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'Evolutionary glitch' possible cause of childhood ear infections

Date:
March 21, 2013
Source:
King's College London
Summary:
Researchers have uncovered how the human ear is formed, giving clues as to why children are susceptible to infections such as glue ear.

Researchers have uncovered how the human ear is formed, giving clues as to why children are susceptible to infections such as glue ear.
Credit: kostyrinaelena / Fotolia

Researchers at King's College London have uncovered how the human ear is formed, giving clues as to why children are susceptible to infections such as glue ear.

The work was funded by the UK Medical Research Council and published today in the journal Science.

It is estimated that one in five children around the age of two will be affected by glue ear, a build-up of fluid in the middle ear chamber. This part of the ear contains three tiny bones that carry sound vibrations from the eardrum to the inner ear. When fluid builds up in the chamber, this prevents the three bones from moving freely so they cannot pass sound vibrations to the inner ear, causing temporary hearing loss. Until now, little was known about why some children appear much more prone than others to developing chronic ear problems, with repeated bouts of glue ear.

Carrying out studies in mice, scientists have discovered the cells that line the middle ear cavity originate from two different tissue types -- 'endoderm' and 'neural crest' cells. The part of the lining that originates from the endoderm is covered in a lawn of cilia (hairs) that help to clear debris from the ear, but the lining derived from neural crest cells do not have cilia. This makes that part of the middle ear less efficient at cleaning itself, leaving it susceptible to infection.

Interestingly, the process of the middle ear transforming into an air-filled space during development appears to be different in birds and reptiles, which have just one little ear bone. Mammals may have evolved this new mechanism for creating an air-filled space to house the additional bones. This indicates that the process of two distinct cell types to create the lining of the middle ear cavity may be linked to the evolution of the three tiny sound-conducting bones.

Dr Abigail Tucker from the Department of Craniofacial Development at King's College London's Dental Institute, said: "Our study has uncovered a new mechanism for how the middle ear develops, identifying a possible reason for why it is prone to infection. The process of neural crest cells making up part of the middle ear appears fundamentally flawed as these cells are not capable of clearing the ear effectively. While this process may have evolved in order to create space in the ear for the three little bones essential for hearing, the same process has left mammals prone to infection -- it's an evolutionary glitch.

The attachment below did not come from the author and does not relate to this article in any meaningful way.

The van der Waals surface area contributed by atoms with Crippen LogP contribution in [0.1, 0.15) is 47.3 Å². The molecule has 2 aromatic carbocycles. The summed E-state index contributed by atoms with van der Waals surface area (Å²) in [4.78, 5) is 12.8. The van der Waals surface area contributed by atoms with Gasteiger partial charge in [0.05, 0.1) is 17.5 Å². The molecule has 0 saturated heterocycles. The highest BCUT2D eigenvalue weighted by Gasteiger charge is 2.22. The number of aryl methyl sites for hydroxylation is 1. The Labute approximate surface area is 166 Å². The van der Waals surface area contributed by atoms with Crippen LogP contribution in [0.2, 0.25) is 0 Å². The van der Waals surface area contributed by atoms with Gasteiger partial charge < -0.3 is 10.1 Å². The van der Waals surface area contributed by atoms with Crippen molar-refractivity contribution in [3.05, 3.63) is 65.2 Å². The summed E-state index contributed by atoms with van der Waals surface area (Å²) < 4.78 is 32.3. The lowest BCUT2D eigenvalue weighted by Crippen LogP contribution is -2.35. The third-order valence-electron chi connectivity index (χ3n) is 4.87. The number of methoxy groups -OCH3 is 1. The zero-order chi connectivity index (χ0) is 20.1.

"These findings are contrary to everything we thought we knew about the development of the ear -- in all the textbooks it describes that the lining of the middle ear is made of endodermal cells and formed from an extension of another part of the middle ear -- the Eustachian tube. The textbooks will need to be re-written!"


Story Source:

The above story is based on materials provided by King's College London. Note: Materials may be edited for content and length.


Journal Reference:

  1. Hannah Thompson and Abigail S. Tucker. Dual Origin of the Epithelium of the Mammalian Middle Ear. Science, 2013; 339 (6126): 1453-1456 DOI: 10.1126/science.1232862

Cite This Page:

King's College London. "'Evolutionary glitch' possible cause of childhood ear infections." ScienceDaily. ScienceDaily, 21 March 2013. <www.sciencedaily.com/releases/2013/03/130321141453.htm>.
King's College London. (2013, March 21). 'Evolutionary glitch' possible cause of childhood ear infections. ScienceDaily. Retrieved April 17, 2014 from www.sciencedaily.com/releases/2013/03/130321141453.htm
King's College London. "'Evolutionary glitch' possible cause of childhood ear infections." ScienceDaily. www.sciencedaily.com/releases/2013/03/130321141453.htm (accessed April 17, 2014).

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